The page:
oblig·​a·​to·​ry | \ ə-ˈbli-gə-ˌtȯr-ē How to pronounce obligatory (audio) , ä- also ˈä-bli-gə-\

Definition of obligatory

1 : binding in law or conscience The ordinance made it obligatory that homeowners clear the snow from the sidewalks.
2 : relating to or enforcing an obligation a writ obligatory
3 : mandatory, required obligatory military service also : so commonplace as to be a convention, fashion, or cliché the obligatory death scene in opera The thriller included the obligatory chase scene.
4 : obligate sense 1 an obligatory biped

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Other Words from obligatory

obligatorily \ ə-​ˌbli-​gə-​ˈtȯr-​ə-​lē How to pronounce obligatorily (audio) , ä-​ also  ˌä-​bli-​gə-​ \ adverb

Examples of obligatory in a Sentence

The training is obligatory for all personnel. This action movie includes the obligatory chase scenes.

Recent Examples on the Web

That alarm has been silenced by endless Trump-bashing and Trump’s obligatory counterattacks. Hugh Hewitt, Twin Cities, "Hugh Hewitt: America’s enemies are on notice about this president," 5 June 2019 Among progressives, support is almost obligatory, so it’s no shock that Democrats who want to challenge President Trump in 2020—Sen. Jason L. Riley, WSJ, "Think College Is Expensive? Wait Until It’s Free," 15 Jan. 2019 Running on his own in the second jewel of the Triple Crown, Bodexpress began his obligatory trip around the track, driven either by instinct or the desire to be part of the crowd. David Ginsburg, The Seattle Times, "Horsing around: Riderless colt races to Preakness finish," 19 May 2019 On Wednesday, authorities rearrested the country’s most prominent human rights lawyer, Nasrin Sotoudeh, who recently defended women protesting Iran’s obligatory headscarf rule. Amie Ferris-rotman, Washington Post, "‘Let us be free’: Iranian women mount protest over stadium ban at World Cup match," 15 June 2018 Today there are no obligatory rules dictating how the public should greet a member of the royal family, but traditionally in Britain and elsewhere in Europe, a man bows and a woman curtsies. Malia Wollan, New York Times, "How to Curtsy," 9 May 2018 And while athleisure does make an obligatory cameo, all the sweaters carry twee doodles by Castiglioni’s five-year-old daughter, Margherita. Erik Maza, Town & Country, "Plan C, the New Label From the Family Behind Marni, Is the Coolest Thing to Come out of Milan," 27 Feb. 2019 Yet none of these constitutes an obligatory credo for a Hindu. Shashi Tharoor, WSJ, "How Hinduism Has Persisted for 4,000 Years," 17 Jan. 2019 Taking no frills to a new level, obligatory Racing soccer team photos and flags make up the décor, as do paper plates thoughtfully inked in with house specials. Sorrel Moseley-williams, Condé Nast Traveler, "13 Best Steakhouses in Buenos Aires," 24 May 2018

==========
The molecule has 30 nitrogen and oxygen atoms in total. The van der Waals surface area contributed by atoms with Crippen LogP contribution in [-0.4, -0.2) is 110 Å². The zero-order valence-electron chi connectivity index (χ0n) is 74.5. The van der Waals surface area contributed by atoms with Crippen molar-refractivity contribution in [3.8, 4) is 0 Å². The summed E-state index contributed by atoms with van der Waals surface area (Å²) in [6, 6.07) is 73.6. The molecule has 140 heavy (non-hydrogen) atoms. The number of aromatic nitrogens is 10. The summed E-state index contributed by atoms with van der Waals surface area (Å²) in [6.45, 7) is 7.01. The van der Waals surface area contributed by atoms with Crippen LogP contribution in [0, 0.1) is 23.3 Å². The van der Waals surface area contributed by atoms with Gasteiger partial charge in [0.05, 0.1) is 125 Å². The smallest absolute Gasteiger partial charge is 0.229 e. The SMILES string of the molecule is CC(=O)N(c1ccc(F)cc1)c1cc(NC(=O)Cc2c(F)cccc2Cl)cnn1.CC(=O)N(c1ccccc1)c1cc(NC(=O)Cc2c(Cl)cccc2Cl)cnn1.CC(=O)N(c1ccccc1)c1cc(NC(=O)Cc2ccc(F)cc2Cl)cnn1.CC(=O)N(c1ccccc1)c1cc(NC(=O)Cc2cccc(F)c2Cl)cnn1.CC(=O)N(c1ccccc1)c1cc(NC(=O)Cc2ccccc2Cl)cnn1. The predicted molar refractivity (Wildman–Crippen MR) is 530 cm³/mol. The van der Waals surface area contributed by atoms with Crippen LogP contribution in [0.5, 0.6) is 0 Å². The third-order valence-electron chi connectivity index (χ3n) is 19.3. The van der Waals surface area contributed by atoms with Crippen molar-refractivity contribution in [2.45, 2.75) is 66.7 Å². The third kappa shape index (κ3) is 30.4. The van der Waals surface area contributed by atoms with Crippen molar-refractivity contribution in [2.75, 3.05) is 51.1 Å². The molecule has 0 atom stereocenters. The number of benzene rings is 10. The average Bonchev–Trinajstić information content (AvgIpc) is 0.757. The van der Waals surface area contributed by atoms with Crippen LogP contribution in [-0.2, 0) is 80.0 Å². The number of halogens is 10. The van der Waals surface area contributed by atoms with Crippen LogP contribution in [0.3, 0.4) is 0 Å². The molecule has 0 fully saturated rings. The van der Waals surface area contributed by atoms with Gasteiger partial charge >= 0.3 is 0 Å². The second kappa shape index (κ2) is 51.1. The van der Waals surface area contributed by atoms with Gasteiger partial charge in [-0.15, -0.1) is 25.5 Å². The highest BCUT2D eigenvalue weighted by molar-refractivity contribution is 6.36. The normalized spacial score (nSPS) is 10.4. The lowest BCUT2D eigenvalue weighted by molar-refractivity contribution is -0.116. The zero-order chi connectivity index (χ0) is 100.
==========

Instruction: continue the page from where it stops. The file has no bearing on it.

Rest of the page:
These example sentences are selected automatically from various online news sources to reflect current usage of the word 'obligatory.' Views expressed in the examples do not represent the opinion of Merriam-Webster or its editors. Send us feedback.

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First Known Use of obligatory

15th century, in the meaning defined at sense 1

History and Etymology for obligatory

Middle English obligatorie, borrowed from Anglo-French & Latin; Anglo-French obligatorie, obligatoire, borrowed from Latin obligātōrius, from obligāre "to tie up, restrain by tying, place under a legal or moral constraint" + -tōrius, deverbal adjective suffix, originally forming derivatives from agent nouns ending in -tōr-, -tor — more at oblige

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Last Updated

13 Jun 2019

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Time Traveler for obligatory

The first known use of obligatory was in the 15th century

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English Language Learners Definition of obligatory

formal : required by a law or rule
humorous : always or often included as a familiar and expected part of something


oblig·​a·​to·​ry | \ ə-ˈblig-ə-ˌtōr-ē, ä-, -ˌtȯr- also ˈäb-li-gə-\

Medical Definition of obligatory

Other Words from obligatory

obligatorily \ ə-​ˌblig-​ə-​ˈtōr-​ə-​lē, ä-​, -​ˈtȯr-​ also ˌäb-​li-​gə-​ \ adverb

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Comments on obligatory

What made you want to look up obligatory? Please tell us where you read or heard it (including the quote, if possible).


to move with exaggerated bouncy motions

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